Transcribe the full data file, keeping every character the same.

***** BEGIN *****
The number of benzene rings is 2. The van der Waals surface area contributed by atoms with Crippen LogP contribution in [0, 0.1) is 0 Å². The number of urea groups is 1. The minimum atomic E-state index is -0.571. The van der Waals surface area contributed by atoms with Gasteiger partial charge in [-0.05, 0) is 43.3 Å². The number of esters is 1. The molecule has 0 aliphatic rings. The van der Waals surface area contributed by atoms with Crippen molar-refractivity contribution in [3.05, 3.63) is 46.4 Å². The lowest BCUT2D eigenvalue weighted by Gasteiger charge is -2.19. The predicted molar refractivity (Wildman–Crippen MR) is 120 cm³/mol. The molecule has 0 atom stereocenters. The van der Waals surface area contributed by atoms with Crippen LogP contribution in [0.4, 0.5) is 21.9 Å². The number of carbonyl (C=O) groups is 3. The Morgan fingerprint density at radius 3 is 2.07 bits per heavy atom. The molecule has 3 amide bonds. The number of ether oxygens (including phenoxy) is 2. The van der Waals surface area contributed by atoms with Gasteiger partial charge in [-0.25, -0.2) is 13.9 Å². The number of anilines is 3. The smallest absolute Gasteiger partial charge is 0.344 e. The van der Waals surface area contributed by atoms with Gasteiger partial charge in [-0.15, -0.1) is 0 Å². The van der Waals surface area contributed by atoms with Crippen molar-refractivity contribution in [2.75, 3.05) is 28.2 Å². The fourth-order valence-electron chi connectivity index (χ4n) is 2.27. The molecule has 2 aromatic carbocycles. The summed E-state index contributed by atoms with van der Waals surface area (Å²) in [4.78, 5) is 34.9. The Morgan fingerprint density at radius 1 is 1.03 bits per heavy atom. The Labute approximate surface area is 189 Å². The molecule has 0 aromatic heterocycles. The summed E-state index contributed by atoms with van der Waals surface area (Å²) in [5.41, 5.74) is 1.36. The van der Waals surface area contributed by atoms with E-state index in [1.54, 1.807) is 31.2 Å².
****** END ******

The number of benzene rings is 2. The van der Waals surface area contributed by atoms with Crippen LogP contribution in [0, 0.1) is 0 Å². The number of urea groups is 1. The minimum atomic E-state index is -0.571. The van der Waals surface area contributed by atoms with Gasteiger partial charge in [-0.05, 0) is 43.3 Å². The number of esters is 1. The molecule has 0 aliphatic rings. The van der Waals surface area contributed by atoms with Crippen molar-refractivity contribution in [3.05, 3.63) is 46.4 Å². The lowest BCUT2D eigenvalue weighted by Gasteiger charge is -2.19. The predicted molar refractivity (Wildman–Crippen MR) is 120 cm³/mol. The molecule has 0 atom stereocenters. The van der Waals surface area contributed by atoms with Crippen LogP contribution in [0.4, 0.5) is 21.9 Å². The number of carbonyl (C=O) groups is 3. The Morgan fingerprint density at radius 3 is 2.07 bits per heavy atom. The molecule has 3 amide bonds. The number of ether oxygens (including phenoxy) is 2. The van der Waals surface area contributed by atoms with Gasteiger partial charge in [-0.25, -0.2) is 13.9 Å². The number of anilines is 3. The smallest absolute Gasteiger partial charge is 0.344 e. The van der Waals surface area contributed by atoms with Gasteiger partial charge in [-0.15, -0.1) is 0 Å². The van der Waals surface area contributed by atoms with Crippen molar-refractivity contribution in [2.75, 3.05) is 28.2 Å². The fourth-order valence-electron chi connectivity index (χ4n) is 2.27. The molecule has 2 aromatic carbocycles. The summed E-state index contributed by atoms with van der Waals surface area (Å²) in [4.78, 5) is 34.9. The Morgan fingerprint density at radius 1 is 1.03 bits per heavy atom. The Labute approximate surface area is 189 Å². The molecule has 0 aromatic heterocycles. The summed E-state index contributed by atoms with van der Waals surface area (Å²) in [5.41, 5.74) is 1.36. The van der Waals surface area contributed by atoms with E-state index in [1.54, 1.807) is 31.2 Å².